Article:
Album: Guardians (2016)
Genre: Folk metal, black metal
Where to buy: Bandcamp
Guardians is the unlikely combination of atmospheric black metal and Celtic instrumentation as conceived by Andy Marshall, who composed each of the five lengthy tracks on this album, and by the way, performed the vocals, guitars, bass, and probably some other stuff too. He engages the talents of a number of studio musicians, who add strings, fiddle, bodhrán, and bagpipes to the mix. And for all the instrumental voices on this album, the final calculus is single-minded. Guardians is the focused manifestation of one man’s vision, with Marshall acting as the director of this particular sonic set. He delivers to us an hour of controlled movements, providing ample opportunities for the folk instruments to raise their standards above the ranks of atmospheric black metal.
The album opens with the caws of crows that yield to a beautiful clean plucked guitar, which builds a progression that soon supports the first highland bagpipes heard on Guardians. Bryan Hamilton’s drumming offers a steady beat, and with the bagpipes and other voices, gives us our first crescendo. It is simultaneously exhilarating and mournful, buffeted by the now-electric guitars’ tremolo, which leaves no space for the strings’ breath. The lyrics hearken to Scotland’s tragic history, and eventually give way to Meri Tadíc’s fiddle. The progression from the opening returns in a solo electric guitar line, and the song begins a new cycle. This is the fundamental pattern of the compositions on Guardians: traditional progressions backing traditional instruments, echoed and mirrored by the drums, bass, and guitar of black metal.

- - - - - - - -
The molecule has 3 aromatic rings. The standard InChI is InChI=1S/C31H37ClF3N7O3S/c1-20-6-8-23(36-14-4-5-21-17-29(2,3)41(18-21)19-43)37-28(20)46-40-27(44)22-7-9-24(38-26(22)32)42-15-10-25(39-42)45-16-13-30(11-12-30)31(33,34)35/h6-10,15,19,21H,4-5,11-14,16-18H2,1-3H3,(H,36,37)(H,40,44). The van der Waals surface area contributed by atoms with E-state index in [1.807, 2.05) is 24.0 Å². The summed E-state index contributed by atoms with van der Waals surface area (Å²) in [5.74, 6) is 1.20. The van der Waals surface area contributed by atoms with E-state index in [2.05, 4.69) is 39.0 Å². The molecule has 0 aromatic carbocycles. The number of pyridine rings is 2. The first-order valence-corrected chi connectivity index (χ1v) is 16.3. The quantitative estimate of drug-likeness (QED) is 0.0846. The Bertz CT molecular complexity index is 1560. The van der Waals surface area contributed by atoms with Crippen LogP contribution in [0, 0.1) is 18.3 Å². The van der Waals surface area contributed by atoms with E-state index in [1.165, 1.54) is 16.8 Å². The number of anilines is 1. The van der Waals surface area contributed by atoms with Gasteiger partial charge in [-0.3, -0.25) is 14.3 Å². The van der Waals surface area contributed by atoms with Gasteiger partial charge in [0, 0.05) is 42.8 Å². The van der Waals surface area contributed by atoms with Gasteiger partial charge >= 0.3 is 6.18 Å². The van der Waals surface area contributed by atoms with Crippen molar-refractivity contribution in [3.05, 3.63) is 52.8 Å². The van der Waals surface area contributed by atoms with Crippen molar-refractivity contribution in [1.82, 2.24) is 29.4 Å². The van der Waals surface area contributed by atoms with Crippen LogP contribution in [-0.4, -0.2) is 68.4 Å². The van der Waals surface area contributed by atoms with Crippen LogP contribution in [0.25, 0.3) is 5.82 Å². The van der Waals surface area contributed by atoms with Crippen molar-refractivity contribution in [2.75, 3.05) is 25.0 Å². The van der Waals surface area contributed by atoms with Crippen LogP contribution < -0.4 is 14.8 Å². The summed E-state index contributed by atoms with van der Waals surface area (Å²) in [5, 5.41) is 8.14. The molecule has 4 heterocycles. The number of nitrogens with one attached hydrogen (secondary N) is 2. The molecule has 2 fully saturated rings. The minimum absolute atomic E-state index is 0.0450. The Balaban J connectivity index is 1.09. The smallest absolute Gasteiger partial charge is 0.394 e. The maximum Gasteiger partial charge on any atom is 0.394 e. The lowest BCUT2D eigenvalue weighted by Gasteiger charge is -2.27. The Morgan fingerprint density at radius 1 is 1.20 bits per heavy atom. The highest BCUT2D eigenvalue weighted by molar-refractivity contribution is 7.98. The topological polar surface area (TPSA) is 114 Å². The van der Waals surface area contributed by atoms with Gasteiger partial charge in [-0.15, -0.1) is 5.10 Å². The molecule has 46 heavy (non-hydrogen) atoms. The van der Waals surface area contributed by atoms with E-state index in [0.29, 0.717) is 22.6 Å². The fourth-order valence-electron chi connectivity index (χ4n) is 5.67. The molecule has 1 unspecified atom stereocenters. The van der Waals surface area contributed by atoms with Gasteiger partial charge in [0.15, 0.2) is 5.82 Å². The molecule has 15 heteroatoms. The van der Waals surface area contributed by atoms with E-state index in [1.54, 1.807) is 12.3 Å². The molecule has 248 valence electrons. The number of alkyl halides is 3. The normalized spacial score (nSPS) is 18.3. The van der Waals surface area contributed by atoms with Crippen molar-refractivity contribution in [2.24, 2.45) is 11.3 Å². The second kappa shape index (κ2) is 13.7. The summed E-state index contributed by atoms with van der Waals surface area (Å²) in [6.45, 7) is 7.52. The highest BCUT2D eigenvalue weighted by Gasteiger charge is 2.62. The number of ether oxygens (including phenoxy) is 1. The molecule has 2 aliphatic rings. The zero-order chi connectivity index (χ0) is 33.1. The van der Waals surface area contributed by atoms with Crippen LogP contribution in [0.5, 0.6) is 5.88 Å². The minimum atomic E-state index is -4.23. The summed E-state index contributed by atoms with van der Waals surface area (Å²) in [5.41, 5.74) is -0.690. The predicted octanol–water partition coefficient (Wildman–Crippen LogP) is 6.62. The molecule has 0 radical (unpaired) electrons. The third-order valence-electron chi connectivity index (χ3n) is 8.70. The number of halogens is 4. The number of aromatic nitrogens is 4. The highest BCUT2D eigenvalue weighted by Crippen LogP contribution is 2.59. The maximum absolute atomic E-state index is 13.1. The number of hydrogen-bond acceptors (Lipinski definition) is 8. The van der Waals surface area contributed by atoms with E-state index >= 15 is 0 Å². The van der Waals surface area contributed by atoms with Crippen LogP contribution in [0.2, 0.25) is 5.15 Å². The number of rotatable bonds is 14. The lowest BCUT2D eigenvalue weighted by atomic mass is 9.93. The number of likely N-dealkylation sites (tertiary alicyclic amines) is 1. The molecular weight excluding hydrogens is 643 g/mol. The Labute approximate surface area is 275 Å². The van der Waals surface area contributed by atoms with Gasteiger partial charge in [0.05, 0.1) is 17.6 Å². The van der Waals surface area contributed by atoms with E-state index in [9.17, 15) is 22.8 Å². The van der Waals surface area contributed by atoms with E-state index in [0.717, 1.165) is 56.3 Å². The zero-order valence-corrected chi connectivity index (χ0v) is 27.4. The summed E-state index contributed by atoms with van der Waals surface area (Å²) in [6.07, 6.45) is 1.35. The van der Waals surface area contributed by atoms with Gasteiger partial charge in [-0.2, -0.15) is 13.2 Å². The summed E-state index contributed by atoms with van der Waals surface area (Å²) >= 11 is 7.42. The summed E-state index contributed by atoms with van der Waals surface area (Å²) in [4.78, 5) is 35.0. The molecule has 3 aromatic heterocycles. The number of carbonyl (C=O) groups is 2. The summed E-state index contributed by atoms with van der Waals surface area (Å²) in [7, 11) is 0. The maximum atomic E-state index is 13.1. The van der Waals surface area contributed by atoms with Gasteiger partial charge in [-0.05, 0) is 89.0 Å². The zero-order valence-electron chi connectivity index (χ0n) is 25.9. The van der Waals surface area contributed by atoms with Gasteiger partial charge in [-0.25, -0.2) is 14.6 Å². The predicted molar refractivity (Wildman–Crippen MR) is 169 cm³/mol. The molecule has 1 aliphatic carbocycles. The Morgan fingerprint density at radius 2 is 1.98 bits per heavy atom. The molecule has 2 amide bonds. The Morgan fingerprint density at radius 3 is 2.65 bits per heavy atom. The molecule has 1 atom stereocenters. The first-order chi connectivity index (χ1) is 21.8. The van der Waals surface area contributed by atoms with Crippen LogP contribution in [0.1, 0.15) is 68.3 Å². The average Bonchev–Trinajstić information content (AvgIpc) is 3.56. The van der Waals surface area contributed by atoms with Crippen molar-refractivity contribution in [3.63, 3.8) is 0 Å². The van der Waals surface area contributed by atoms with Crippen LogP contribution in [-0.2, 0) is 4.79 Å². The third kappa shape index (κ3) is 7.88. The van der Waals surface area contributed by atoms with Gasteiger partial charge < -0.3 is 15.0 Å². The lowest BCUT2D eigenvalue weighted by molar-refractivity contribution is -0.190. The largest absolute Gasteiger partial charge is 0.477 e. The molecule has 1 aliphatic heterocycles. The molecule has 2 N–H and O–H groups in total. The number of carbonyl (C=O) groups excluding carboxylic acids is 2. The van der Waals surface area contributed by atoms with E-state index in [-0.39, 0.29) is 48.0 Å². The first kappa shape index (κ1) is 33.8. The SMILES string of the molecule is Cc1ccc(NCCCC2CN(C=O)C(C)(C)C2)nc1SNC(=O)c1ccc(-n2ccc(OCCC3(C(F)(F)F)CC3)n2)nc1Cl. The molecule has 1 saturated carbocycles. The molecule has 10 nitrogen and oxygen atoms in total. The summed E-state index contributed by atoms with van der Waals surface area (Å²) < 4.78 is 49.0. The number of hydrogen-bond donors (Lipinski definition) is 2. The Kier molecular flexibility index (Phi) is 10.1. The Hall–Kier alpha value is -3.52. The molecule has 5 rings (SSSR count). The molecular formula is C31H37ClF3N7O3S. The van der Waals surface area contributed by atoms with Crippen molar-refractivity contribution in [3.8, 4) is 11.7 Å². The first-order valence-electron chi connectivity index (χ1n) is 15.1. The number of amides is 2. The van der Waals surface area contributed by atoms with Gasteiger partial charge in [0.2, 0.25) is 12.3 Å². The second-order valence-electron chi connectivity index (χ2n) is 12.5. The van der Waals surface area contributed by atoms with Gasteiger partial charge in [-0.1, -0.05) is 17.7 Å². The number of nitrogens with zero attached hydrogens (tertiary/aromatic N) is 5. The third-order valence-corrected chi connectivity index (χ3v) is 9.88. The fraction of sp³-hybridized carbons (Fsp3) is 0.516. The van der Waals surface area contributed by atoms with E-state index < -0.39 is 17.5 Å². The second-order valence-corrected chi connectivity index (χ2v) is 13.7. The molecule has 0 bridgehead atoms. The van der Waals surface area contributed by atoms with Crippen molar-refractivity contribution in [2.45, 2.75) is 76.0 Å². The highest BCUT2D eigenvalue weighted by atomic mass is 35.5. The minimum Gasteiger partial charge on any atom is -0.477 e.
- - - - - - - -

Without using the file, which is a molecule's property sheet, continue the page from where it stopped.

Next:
The real trick here is that none of the instruments and voices compete with each other. The lead guitar lines, which range from simple horizontal melodies to more technical vertical runs, do not crowd out the fiddle, and the bagpipes, so potentially dominating, do not overrun the rhythm guitar and bass. The drums are right on in their buttressing role, and there are even little fills and bits of color in the percussion that the careful listener will hear, such as in the beginning progression of “The Declaration” – a subtle syncopation of toms and bodhrán that rises just above the overture but behind the opening melody. Little moments like these are all over Guardians, and they give a little more substance to the atmospheric element of the album. They tell us that Saor is not content with the more pro-forma characteristics of atmospheric black metal. Music in this genre often repeats until it belabors, but the repetition on Guardians is much more purposeful: phrases are used in cycles with clear intention. In this way, it’s easy to hear that the album is the result of a lot of hard work on the part of Marshall and the rest of the band. I recommend a good set of headphones and a dark room to fully appreciate what Saor has done here.